Murray added that "In the case of Kazaa's spyware, I see this to be an issue of public domain software that is advertising supported. When a business has no income stream other whatever data it can sell and whatever advertising it can serve, we have a recipe for egregious violations of users' security and privacy. But this recipe exists in many business models beyond P2P."

Murray also made the point that "while peer-to-peer programs commonly bundle spyware and adware with their products, alarmingly, so do more mainstream software companies such as Microsoft, AOL, and RealNetworks."

However, Rep. Bono's bill only covers spyware that is transmitted over the internet. Hence, any spyware that is incorporated in Microsoft's Media Player, that is preinstalled by an OEM, is not covered by Rep. Bono's bill. Similarly, any spyware incorporated in AOL's or Netscape's browsers, that is either preinstalled by an OEM, or installed from a CD, is not covered by Rep. Bono's bill. What is covered by Rep. Bono's bill is spyware incorporated in P2P software.

(Alan Murray, EVP of Sharman Networks, which distributes the Kazaa Media Desktop software, asserted in his prepared testimony at the June 17 hearing that "Kazaa has a firm ``No Spyware´´ policy to protect users against software that is either surreptitiously installed or which covertly gathers user information.")

Pitts Pormography Bill. Similarly, Rep. Pitts' bill, while it addresses P2P networks, does not reference infringement on those networks. However, the restrictions placed upon the makers of P2P software contained in the bill would likely reduce the distribution of P2P software, and hence, reduce infringement on P2P networks. The bill would also have the effect of requiring P2P software distributions to rewrite their software, thus adding to their costs of doing business.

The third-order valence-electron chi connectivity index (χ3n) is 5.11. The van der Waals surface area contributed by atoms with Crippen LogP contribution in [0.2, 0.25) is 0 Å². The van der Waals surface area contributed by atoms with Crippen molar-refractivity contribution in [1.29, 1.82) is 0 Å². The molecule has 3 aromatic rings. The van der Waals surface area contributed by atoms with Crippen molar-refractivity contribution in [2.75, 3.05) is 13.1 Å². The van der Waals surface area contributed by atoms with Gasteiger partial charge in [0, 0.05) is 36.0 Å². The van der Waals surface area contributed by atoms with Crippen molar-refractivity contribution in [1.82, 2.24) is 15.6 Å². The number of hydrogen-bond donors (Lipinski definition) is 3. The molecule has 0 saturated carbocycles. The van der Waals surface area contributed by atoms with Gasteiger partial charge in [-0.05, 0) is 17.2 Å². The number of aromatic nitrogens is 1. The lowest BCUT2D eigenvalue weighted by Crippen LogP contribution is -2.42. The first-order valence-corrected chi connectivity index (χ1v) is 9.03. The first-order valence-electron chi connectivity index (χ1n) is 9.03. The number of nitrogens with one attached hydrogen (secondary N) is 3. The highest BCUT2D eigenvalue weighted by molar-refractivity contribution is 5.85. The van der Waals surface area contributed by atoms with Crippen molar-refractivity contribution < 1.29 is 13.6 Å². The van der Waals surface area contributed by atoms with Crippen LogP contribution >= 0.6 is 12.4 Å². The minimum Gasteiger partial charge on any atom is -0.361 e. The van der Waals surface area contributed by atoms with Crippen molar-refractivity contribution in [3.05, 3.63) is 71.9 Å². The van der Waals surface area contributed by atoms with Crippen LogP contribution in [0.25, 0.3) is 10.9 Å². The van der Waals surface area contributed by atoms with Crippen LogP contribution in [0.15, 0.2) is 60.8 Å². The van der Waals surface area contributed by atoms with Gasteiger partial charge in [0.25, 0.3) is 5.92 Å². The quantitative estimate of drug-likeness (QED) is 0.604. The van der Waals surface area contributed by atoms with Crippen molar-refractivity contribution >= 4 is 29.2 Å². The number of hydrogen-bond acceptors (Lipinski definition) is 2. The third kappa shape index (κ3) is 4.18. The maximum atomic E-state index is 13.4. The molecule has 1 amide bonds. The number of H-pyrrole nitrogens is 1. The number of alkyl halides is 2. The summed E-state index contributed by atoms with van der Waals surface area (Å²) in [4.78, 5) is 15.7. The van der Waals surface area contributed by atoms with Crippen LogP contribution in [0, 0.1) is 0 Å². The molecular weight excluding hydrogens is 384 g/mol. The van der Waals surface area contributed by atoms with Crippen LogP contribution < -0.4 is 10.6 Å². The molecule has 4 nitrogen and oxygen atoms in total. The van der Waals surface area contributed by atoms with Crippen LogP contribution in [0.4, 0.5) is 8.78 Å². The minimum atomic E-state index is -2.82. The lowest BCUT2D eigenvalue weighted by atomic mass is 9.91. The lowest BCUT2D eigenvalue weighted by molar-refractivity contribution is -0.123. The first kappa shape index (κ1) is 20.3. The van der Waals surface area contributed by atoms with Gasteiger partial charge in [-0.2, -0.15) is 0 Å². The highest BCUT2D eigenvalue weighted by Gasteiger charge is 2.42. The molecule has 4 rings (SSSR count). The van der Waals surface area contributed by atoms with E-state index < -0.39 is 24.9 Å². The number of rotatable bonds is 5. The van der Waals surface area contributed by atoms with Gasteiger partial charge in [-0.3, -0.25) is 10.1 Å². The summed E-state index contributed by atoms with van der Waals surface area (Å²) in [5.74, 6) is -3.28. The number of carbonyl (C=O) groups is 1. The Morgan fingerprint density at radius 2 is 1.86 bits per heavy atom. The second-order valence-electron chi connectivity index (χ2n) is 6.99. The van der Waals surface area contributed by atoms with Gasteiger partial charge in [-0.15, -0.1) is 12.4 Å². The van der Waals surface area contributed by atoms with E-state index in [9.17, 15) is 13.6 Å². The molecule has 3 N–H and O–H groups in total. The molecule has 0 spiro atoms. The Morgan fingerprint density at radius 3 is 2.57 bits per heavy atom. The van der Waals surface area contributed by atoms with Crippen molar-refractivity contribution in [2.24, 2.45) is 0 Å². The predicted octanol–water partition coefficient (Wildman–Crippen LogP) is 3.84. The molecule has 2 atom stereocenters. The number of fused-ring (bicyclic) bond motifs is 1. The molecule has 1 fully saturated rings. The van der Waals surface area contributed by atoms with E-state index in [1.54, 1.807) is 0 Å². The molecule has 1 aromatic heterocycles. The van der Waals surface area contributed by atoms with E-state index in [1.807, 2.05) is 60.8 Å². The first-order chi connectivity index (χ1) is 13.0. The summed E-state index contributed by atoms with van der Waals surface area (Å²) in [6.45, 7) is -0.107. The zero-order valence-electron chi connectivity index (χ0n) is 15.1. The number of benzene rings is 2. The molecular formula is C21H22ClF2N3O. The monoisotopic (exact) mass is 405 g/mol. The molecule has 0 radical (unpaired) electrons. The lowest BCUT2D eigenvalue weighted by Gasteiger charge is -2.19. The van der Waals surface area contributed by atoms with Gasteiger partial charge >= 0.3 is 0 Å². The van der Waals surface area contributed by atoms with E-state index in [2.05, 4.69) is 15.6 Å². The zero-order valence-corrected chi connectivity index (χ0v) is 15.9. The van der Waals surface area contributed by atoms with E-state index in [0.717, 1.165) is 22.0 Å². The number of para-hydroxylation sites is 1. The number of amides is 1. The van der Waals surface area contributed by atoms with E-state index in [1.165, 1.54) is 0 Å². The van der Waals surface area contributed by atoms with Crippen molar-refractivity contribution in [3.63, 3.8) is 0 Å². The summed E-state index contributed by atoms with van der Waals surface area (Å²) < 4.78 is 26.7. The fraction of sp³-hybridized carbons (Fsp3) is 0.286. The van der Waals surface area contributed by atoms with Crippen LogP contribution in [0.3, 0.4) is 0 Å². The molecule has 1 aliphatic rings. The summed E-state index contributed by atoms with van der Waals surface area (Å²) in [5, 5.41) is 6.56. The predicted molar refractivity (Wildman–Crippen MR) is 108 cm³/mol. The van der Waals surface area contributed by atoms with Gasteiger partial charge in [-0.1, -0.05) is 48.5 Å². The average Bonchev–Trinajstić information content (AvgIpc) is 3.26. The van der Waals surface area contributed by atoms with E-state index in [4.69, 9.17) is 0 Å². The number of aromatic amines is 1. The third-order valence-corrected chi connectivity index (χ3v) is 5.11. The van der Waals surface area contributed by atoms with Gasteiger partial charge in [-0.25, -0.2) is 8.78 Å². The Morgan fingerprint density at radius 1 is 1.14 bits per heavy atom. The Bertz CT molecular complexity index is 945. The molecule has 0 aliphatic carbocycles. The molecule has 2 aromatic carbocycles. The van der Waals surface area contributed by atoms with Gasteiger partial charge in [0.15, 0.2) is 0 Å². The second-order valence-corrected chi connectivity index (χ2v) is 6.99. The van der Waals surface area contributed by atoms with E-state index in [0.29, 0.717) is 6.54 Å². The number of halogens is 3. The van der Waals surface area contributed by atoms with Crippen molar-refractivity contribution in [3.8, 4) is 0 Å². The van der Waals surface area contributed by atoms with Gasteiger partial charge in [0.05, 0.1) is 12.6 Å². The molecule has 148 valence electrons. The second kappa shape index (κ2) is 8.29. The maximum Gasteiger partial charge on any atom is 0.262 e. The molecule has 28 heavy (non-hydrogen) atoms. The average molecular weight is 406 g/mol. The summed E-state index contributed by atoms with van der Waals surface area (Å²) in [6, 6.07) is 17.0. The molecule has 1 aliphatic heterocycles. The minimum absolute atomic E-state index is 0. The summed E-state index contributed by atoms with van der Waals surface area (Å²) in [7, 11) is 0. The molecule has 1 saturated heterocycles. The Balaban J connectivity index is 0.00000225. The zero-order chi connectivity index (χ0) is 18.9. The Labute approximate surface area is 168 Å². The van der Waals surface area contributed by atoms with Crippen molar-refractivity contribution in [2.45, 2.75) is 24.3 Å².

The bill provides enforcement authority to the FTC and state attorneys general. It further contains provisions to facilitate FTC and state actions. However, these same provisions would make it easier for the recording and movie industries to bring suits against P2P software distributors or users for infringement.

For example, the bill requires the FTC to write regulations that provide that if the distributor of P2P software does not reside in the U.S., it must designate a resident agent in the U.S. Since many P2P companies locate abroad for the purpose of escaping the reach of the U.S. courts in copyright actions, this provision would assist music and movie industry plaintiffs.

Similarly, the bill requires the FTC to write regulations requiring P2P software distributors to verify age, obtain parental consent, and comply with the provisions of the Children's Online Privacy Protection Act (COPPA), which is codified at 15 U.S.C. §§ 6501-6506. Finally, the bill requires the FTC to write regulations requiring that each distributor "maintain reasonable records of its compliance with the requirements set forth in this paragraph". These records would assist the FTC and states attorneys general in enforcing the statute and the regulations. However, these records may also be the subject of subpoenas and pretrial discovery requests in suits brought by the recording or movie industries for copyright infringement. These records might contain information about individual infringers that would assist movie and record companies in bringing civil actions for infringement against these individual infringers.

People and Appointments